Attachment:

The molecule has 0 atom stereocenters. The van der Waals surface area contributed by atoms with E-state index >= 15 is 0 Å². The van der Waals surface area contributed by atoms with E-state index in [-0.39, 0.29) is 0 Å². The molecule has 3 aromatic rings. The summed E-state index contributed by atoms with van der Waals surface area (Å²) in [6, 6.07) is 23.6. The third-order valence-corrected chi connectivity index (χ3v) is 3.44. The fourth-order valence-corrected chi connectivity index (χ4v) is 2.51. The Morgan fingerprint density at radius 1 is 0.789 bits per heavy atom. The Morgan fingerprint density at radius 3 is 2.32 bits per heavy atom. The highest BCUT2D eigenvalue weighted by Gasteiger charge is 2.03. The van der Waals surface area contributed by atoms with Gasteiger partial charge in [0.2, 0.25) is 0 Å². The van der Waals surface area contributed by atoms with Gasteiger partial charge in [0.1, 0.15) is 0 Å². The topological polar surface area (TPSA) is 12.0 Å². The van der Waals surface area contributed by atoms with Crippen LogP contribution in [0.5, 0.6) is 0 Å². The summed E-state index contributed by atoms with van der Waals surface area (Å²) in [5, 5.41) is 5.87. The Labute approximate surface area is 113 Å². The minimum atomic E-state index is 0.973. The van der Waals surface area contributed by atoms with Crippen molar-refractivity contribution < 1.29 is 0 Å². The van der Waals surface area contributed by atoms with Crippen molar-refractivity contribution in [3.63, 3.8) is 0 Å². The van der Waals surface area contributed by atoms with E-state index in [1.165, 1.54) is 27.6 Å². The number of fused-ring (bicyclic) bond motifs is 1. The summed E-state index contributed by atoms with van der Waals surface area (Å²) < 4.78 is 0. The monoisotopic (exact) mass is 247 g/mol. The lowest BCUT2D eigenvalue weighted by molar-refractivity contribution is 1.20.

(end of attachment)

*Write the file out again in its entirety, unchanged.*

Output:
The molecule has 0 atom stereocenters. The van der Waals surface area contributed by atoms with E-state index >= 15 is 0 Å². The van der Waals surface area contributed by atoms with E-state index in [-0.39, 0.29) is 0 Å². The molecule has 3 aromatic rings. The summed E-state index contributed by atoms with van der Waals surface area (Å²) in [6, 6.07) is 23.6. The third-order valence-corrected chi connectivity index (χ3v) is 3.44. The fourth-order valence-corrected chi connectivity index (χ4v) is 2.51. The Morgan fingerprint density at radius 1 is 0.789 bits per heavy atom. The Morgan fingerprint density at radius 3 is 2.32 bits per heavy atom. The highest BCUT2D eigenvalue weighted by Gasteiger charge is 2.03. The van der Waals surface area contributed by atoms with Gasteiger partial charge in [0.2, 0.25) is 0 Å². The van der Waals surface area contributed by atoms with Gasteiger partial charge in [0.1, 0.15) is 0 Å². The topological polar surface area (TPSA) is 12.0 Å². The van der Waals surface area contributed by atoms with Crippen LogP contribution in [0.5, 0.6) is 0 Å². The summed E-state index contributed by atoms with van der Waals surface area (Å²) in [5, 5.41) is 5.87. The Labute approximate surface area is 113 Å². The minimum atomic E-state index is 0.973. The van der Waals surface area contributed by atoms with Crippen molar-refractivity contribution < 1.29 is 0 Å². The van der Waals surface area contributed by atoms with Crippen molar-refractivity contribution in [3.63, 3.8) is 0 Å². The van der Waals surface area contributed by atoms with E-state index in [1.165, 1.54) is 27.6 Å². The number of fused-ring (bicyclic) bond motifs is 1. The summed E-state index contributed by atoms with van der Waals surface area (Å²) < 4.78 is 0. The monoisotopic (exact) mass is 247 g/mol. The lowest BCUT2D eigenvalue weighted by molar-refractivity contribution is 1.20.